Friday, May 9, 2008

Change of Pace

As I have mentioned previously, I had been seeing a new endocrinologist recently. At first I was excited by this prospect, but my faith in the relationship had been tested along the way to the point where I wasn't sure he was the doctor for me. It took me some time, but I knew from the first meeting that this would be a relationship that, at the very least, would take some work.

At our last meeting I was less than encouraged. Though he put me on Byetta as requested, and supported the decision, there was still this nagging feeling that there wasn't the right mix involved. Here were my warning signs (some of you may relate to these things):
1. He advocated very early on (early in the first appointment) that I should consider weight loss surgery. (WLS)
2. He wanted to see me every 2-3 weeks.
3. After the initial 2-3 weeks when I did not lose weight, I was made to feel as if this were some grave dissapointment.
4. He wasn't as concerned about my lifestyle choices as he was about the pure numbers--weight, insulin levels, glucose levels, etc. Nor did he ever put any effort into discussing the lifestyle choices which would affect those numbers such as food choices, exercise levels, other conditions, etc.
5. He did not seem to take into account my other chronic illnesses in any of our discussions.

Nevertheless, I gave it a good try--even though his office was at least 45 minutes away from work or home for me. I have often had to cancel appointments for this reason. But I thought there weren't many options.

Somehow, I came across another name, a woman no less (which I prefer for several reasons) who was in between home and work. I met with her this morning and she decided to give the Byetta another try (even though it was helping, I had decided to give it a rest until I made a decision about the direction, if any, I wanted to pursue with my IR/PCOS). She also kept me on the 2000 mg of Glumetza. Here are the things that made me feel more comfortable with her and her decisions:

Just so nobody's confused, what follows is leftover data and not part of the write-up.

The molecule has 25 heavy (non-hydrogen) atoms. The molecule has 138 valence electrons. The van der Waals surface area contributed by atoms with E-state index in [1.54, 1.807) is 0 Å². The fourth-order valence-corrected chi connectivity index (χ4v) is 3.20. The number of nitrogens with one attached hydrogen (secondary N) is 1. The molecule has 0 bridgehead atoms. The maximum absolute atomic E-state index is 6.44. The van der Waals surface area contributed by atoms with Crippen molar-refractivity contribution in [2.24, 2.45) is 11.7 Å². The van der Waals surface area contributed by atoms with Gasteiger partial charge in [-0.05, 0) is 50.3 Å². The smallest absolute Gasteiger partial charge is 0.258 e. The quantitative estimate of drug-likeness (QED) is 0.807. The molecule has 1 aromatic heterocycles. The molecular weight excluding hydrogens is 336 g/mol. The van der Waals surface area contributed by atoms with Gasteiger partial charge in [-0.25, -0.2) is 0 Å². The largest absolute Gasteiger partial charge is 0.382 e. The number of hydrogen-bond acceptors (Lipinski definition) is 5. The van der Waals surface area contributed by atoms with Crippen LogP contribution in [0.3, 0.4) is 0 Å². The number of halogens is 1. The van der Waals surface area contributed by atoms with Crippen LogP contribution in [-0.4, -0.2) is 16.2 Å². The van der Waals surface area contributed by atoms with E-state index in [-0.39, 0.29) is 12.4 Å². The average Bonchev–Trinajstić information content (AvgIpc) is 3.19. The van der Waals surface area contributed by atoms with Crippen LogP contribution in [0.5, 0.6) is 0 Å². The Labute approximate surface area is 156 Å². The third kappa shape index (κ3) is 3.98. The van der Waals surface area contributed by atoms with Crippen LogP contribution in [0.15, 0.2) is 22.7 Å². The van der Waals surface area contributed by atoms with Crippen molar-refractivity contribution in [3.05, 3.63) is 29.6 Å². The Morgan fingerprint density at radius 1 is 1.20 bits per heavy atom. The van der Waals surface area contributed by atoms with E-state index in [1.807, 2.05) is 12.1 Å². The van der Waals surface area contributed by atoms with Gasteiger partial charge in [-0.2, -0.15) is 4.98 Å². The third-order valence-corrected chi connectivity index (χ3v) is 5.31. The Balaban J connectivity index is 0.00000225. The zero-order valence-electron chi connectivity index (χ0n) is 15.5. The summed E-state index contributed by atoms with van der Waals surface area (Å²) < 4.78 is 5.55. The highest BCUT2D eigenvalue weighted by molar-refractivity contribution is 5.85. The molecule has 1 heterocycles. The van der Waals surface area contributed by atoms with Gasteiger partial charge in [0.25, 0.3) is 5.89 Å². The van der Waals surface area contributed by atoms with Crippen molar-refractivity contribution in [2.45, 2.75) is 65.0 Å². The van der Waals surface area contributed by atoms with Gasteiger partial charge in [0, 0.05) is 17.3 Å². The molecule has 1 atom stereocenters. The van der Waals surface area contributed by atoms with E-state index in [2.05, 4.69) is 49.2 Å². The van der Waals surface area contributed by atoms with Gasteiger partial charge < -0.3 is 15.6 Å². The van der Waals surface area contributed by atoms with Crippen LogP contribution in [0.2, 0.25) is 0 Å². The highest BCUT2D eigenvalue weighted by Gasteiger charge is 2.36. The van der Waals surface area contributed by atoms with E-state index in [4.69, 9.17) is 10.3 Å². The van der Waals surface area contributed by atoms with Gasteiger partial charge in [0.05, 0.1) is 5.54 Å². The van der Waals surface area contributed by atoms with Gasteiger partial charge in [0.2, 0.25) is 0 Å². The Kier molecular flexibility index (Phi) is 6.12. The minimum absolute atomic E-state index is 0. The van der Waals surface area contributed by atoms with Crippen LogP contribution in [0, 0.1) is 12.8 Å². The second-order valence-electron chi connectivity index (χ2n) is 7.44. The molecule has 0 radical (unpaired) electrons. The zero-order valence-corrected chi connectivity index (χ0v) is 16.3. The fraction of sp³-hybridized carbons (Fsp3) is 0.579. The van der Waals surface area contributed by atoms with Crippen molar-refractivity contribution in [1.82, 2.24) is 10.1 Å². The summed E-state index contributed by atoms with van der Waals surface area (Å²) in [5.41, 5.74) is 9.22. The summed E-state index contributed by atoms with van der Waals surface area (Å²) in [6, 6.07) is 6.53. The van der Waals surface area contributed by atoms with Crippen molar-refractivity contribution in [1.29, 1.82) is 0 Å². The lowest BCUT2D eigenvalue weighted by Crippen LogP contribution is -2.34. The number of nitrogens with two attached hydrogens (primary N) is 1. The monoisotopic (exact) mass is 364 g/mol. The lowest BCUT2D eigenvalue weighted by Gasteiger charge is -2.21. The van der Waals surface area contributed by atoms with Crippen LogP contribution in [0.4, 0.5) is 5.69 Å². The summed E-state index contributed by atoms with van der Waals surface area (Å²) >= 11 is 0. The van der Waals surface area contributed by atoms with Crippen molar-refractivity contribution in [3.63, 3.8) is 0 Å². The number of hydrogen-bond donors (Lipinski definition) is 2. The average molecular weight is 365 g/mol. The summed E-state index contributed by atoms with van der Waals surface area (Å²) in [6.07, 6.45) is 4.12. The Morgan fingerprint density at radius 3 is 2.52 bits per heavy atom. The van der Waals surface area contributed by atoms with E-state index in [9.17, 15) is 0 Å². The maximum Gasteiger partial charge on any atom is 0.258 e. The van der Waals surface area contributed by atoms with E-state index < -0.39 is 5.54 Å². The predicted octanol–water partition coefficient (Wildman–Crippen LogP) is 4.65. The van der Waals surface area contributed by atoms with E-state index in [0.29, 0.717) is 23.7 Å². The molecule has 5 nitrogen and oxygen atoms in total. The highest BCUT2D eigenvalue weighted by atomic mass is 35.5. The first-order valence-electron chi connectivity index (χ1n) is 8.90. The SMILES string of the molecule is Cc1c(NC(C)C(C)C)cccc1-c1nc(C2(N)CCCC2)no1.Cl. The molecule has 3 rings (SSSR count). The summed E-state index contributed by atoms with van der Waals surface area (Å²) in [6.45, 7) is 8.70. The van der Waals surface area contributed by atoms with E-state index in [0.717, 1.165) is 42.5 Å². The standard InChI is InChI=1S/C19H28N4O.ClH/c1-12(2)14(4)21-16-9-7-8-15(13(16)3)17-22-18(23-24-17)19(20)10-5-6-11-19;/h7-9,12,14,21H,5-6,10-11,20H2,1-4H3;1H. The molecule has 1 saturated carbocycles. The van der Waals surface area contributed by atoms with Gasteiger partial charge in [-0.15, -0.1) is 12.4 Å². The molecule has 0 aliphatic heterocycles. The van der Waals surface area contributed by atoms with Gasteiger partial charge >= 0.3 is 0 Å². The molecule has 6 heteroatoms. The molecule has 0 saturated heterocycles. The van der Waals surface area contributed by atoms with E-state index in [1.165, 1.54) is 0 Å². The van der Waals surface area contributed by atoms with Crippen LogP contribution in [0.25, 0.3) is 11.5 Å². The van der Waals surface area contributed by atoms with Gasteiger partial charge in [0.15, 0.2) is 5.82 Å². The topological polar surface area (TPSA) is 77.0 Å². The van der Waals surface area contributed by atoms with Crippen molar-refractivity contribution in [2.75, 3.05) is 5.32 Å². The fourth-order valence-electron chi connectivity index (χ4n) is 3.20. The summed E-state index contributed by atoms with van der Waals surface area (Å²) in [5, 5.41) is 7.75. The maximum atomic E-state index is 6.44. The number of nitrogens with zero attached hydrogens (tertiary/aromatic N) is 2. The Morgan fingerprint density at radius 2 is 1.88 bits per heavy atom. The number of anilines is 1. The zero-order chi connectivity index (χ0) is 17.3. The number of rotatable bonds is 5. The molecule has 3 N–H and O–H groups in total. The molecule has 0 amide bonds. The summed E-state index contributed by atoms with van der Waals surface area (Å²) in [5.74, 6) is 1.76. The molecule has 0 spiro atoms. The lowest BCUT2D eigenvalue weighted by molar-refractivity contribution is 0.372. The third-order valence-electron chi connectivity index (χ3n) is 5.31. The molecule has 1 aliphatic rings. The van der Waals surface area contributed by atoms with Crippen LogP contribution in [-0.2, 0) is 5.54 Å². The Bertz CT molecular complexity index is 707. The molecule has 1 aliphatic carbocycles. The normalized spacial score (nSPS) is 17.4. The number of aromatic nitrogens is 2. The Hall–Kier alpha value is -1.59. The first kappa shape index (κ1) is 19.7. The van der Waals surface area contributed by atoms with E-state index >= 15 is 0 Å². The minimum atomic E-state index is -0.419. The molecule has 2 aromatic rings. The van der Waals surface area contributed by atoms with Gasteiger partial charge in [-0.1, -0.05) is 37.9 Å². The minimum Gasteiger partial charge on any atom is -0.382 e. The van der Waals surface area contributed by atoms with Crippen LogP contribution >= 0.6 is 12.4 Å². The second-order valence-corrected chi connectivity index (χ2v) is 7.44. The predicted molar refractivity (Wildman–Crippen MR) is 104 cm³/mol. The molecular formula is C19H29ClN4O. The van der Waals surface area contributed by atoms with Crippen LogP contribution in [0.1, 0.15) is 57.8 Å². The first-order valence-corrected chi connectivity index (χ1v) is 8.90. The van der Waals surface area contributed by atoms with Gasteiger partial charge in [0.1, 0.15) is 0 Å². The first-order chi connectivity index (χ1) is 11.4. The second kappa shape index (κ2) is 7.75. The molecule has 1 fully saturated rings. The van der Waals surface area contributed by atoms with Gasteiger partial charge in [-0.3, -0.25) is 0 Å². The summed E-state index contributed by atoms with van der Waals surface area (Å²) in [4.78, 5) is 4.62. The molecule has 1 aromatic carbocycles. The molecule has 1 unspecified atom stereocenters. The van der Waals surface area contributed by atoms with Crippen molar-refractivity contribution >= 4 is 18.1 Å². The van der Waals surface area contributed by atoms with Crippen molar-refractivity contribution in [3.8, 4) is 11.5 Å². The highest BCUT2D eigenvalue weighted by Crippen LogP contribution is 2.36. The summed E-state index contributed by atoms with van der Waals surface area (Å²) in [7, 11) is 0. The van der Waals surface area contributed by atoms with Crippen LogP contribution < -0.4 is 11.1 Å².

1. She did not mention drastic (and frankly dangerous) measures such as WLS.
2. Although she noted that weight reduction is critical for PCOS, especially if I ever want to conceive, she did not push that as the be-all/end-all.
3. She listened to me and did a thorough background history.
4. She advocated lifestyle changes.
5. She advocated me tracking my blood glucose levels fairly regularly to ensure that I wasn't treading on the line between IR and Type 2 Diabetes.
6. She understood the connection between my weight loss and eventual regain due to other chronic conditions.
7. She made the next appointment 3 months out--time for me to actually make a reasonable difference in my life.

I am optimistic about these changes. More importantly, I am, once again, comfortable with the care I am receiving. The thing is that when you have a chronic illness, you have a greater awareness of the quality of the care you receive. In the same vein, you are in greater need of a greater level of care. If a doctor does not take into consideration all of the conditions that your body has (whether they be illnesses or just facts of your life), then you are going to be boxed into certain failure in the quest to live a better life.

Not only that, but I realized the weight that was lifted off of my shoulders by having a positive experience. Granted, my weight was up from my normal weight and I'm not feeling myself all over, but for the first time in a long time I felt empowered to do something about it, instead of hounded. As opposed to feeling that I can never please my medical professional, I feel like my medical professional is trying to help me please myself.

It's a start, but it's a great feeling.